A Pacific Ocean cold front turned back the attempted crossing from China to Hawaii by the fragile Solar Impulse 2, though the team celebrated the longest zero-fuel flight to date even as it scrambled to assemble ground support in Japan.
Pilot André Borschberg endured 44 hours, 10 minutes of flight time in the cramped cockpit, reaching a peak altitude of 28,000 feet after departing Nanjing, China, struggling to find rest amid turbulence (in an aircraft with very little tolerance for turbulence) and circling for many hours over the Sea of Japan as the team watched for a break in the weather.
“Exploring how to sleep in a cockpit that’s building up trust in the behavior of the airplane,” Borschberg said in a social media post that was fed along with live video and commentary through the team website during the flight. “To succeed in this long duration flight we have to partner airplane and pilot. Energy for the airplane and good rest for me.”
As it turned out, good rest would come sooner than Borschberg and the team had hoped—presumably in a bed in Japan rather than the cockpit of the solar aircraft where Borschberg practiced yoga to relax his mind and body. Several cockpit photos were posted as Borschberg flew, none showing a smile, though fellow pilot Bertrand Piccard (who has been flying alternating legs) was visibly enthusiastic in a video interview from mission control, pointing out that Solar Impulse had proved it has the power to fly without fuel forever. The aircraft batteries carried sufficient reserve power to keep the motors turning through the night, and rebuild that reserve during daylight hours.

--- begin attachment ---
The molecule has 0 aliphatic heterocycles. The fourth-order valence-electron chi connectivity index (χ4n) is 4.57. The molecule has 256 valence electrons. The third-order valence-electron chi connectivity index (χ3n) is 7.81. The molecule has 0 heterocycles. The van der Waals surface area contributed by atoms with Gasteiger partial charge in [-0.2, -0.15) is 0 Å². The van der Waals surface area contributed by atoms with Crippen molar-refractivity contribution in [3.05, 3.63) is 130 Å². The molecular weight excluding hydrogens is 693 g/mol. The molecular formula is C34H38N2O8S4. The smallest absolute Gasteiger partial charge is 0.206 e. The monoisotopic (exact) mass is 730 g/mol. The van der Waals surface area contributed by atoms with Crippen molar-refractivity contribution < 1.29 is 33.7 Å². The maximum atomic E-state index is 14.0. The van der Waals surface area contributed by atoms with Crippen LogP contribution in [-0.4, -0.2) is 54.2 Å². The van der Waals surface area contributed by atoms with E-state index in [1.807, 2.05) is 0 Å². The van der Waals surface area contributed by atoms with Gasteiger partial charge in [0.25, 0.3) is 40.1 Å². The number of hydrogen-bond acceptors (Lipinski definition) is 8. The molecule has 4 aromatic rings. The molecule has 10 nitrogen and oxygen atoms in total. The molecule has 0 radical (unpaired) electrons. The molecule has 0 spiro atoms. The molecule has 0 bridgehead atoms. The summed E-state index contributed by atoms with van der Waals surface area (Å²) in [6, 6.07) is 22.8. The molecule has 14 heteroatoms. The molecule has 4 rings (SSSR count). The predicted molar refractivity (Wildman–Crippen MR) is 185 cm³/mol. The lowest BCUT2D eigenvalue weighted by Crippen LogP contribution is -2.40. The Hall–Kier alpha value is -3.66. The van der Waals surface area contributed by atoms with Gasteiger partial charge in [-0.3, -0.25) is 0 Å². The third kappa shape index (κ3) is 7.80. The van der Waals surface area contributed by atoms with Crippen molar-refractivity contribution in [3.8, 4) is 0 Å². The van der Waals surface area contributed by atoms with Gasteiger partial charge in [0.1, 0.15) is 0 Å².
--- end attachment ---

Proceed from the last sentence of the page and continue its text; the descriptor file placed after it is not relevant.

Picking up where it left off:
“That was my dream… and it happened, last night,” Piccard said. “We are so happy, so elated about that I would say it compensates (for) the disappointment that we cannot continue the nonstop flight to Hawaii.”
As Borschberg logged the longest solar flight to date, more than doubling Piccard’s 20 hours and 29 minutes to reach China on March 31, the Solar Impulse team he co-founded with Piccard scrambled to secure permits and clear customs in Japan, orchestrating a welcome at Nagoya-Komaki Airport, where the fragile aircraft would require a temporary hangar large enough for wings that roughly match the span of a Boeing 747, and a large ground crew, many riding bicycles.
“I know the decision to divert to Nagoya has not been easy to take by the Monaco Control Center, because the technical aspect of the flight was going so well. This landing has been made possible by the extraordinary support of all the Japanese Authorities for which Solar Impulse is thankful!” Borschberg said in a news release.
Piccard noted that the decision to make an unscheduled stop in Japan will narrow the routing options as the team waits for another window to give the slow-moving aircraft (Borschberg averaged 35 knots over his 44-hour flight) a chance to reach Hawaii.
Team meteorologists will now look for another five-day window in the weather, one that limits turbulence allowing the pilot to rest, and limits the workload associated with altitude and direction changes at night, when power must be carefully conserved.